Microsoft president and Nvidia chief scientist to testify in Senate AI hearings
Digital advocacy groups warn Senate judiciary committee that tech companies cannot be trusted to regulate themselves.
Microsoft and chipmaker Nvidia are the latest companies to take the hot seat in a series of Senate judiciary hearings on artificial intelligence as the federal government continues to grapple with how to regulate the technology.
Microsoft’s president, Brad Smith, and Nvidia’s chief scientist, William Dally, are expected to testify on Tuesday alongside Woodrow Hartzog, a professor of law at Boston University School of Law.
Both companies have been at the forefront of the AI boom, ramping up their investment in developing and utilizing aspects of the AI supply chain. Microsoft invested in a series of partnerships as well as its own in-house AI technology, Copilot. In addition to its $10bn investment in the ChatGPT owner, OpenAI, Microsoft partnered with Meta on the release and support of the social media platform’s open-source large language model Llama 2. Nvidia, for its part, has benefited from its early investment and focus on building computer chips for AI systems, raking in more than $13bn in revenue in the second quarter. The 30-year-old company is now valued at $1tn and is one of the biggest beneficiaries of the AI boom, with its chips powering many of the world’s major AI tools including ChatGPT.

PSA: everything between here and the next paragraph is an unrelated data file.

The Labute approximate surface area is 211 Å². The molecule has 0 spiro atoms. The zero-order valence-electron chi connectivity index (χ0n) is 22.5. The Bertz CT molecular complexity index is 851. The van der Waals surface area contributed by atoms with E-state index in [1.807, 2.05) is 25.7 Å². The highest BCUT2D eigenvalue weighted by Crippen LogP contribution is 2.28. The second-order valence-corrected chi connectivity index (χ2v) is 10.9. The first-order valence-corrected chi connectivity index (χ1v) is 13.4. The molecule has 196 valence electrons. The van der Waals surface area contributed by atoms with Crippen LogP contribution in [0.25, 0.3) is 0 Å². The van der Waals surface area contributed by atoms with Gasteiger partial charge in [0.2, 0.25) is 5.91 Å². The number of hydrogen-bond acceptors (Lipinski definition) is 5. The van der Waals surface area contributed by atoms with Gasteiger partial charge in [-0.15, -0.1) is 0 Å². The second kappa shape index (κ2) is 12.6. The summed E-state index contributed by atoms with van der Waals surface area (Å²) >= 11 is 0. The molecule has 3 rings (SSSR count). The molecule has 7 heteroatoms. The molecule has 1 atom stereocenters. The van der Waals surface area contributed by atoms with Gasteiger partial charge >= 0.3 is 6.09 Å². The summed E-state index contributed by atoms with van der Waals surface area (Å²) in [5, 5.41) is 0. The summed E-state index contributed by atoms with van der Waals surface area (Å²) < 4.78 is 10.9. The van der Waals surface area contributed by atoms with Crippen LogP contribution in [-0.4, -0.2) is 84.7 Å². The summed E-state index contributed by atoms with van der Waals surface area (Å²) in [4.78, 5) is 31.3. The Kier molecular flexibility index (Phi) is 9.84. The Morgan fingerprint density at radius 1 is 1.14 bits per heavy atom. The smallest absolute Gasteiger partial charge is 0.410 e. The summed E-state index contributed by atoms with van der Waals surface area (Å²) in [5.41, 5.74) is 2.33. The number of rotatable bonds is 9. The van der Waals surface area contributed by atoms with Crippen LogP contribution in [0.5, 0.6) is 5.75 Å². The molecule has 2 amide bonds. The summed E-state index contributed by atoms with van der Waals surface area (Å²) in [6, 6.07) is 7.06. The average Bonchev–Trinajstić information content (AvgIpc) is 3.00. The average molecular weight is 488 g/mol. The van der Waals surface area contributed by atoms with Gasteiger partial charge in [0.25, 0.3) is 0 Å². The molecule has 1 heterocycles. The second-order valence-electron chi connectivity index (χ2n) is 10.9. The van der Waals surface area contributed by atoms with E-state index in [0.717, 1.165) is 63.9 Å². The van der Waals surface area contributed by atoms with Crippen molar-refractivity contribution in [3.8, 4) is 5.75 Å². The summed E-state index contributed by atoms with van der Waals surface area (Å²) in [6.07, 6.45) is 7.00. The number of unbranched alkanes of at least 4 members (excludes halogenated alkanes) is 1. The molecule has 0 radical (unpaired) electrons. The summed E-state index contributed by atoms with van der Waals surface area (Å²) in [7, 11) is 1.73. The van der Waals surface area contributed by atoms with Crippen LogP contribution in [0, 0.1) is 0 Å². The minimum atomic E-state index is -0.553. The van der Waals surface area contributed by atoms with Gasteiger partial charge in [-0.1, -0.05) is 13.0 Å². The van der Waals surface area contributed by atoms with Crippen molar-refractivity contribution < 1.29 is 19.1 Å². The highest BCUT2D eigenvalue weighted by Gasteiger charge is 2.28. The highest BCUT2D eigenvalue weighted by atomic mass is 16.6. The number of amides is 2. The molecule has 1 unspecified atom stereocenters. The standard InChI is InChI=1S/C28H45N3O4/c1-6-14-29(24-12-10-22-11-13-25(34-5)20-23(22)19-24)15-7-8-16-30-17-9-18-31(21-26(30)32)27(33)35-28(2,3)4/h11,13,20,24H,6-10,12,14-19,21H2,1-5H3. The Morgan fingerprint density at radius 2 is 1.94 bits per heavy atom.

As efforts to rein in these technologies continue, digital advocacy groups warn that tech companies cannot be trusted to regulate themselves and anything Congress comes up with should be cognizant of that.
“Big tech has shown us what ‘self-regulation’ looks like, and it looks a lot like their own self-interest,” said Bianca Recto, communications director for Accountable Tech. “Senators must go into this week’s AI hearings with their eyes wide open – or risk once again getting fooled by savvy PR at the expense of our safety.”
There has been some recent movement in regulating the technology. Senators Richard Blumenthal, a Connecticut Democrat, and Josh Hawley, a Missouri Republican, introduced a bipartisan AI framework that would require companies to register with an independent oversight body that would be tasked with licensing AI technology. The proposal also calls for Congress to clarify a section in the Communications Decency Act of 1996 that does not protect tech companies developing AI tools from liability and potential lawsuits.
The hearing continues a big week for AI on the Capitol. On Wednesday, the Senate is hosting its first ever AI Forum, a closed-door meeting convened by Senator Chuck Schumer, who has invited several tech executives including Google’s Sundar Pichai, Mark Zuckerberg, Elon Musk and Nvidia’s Jensen Huang .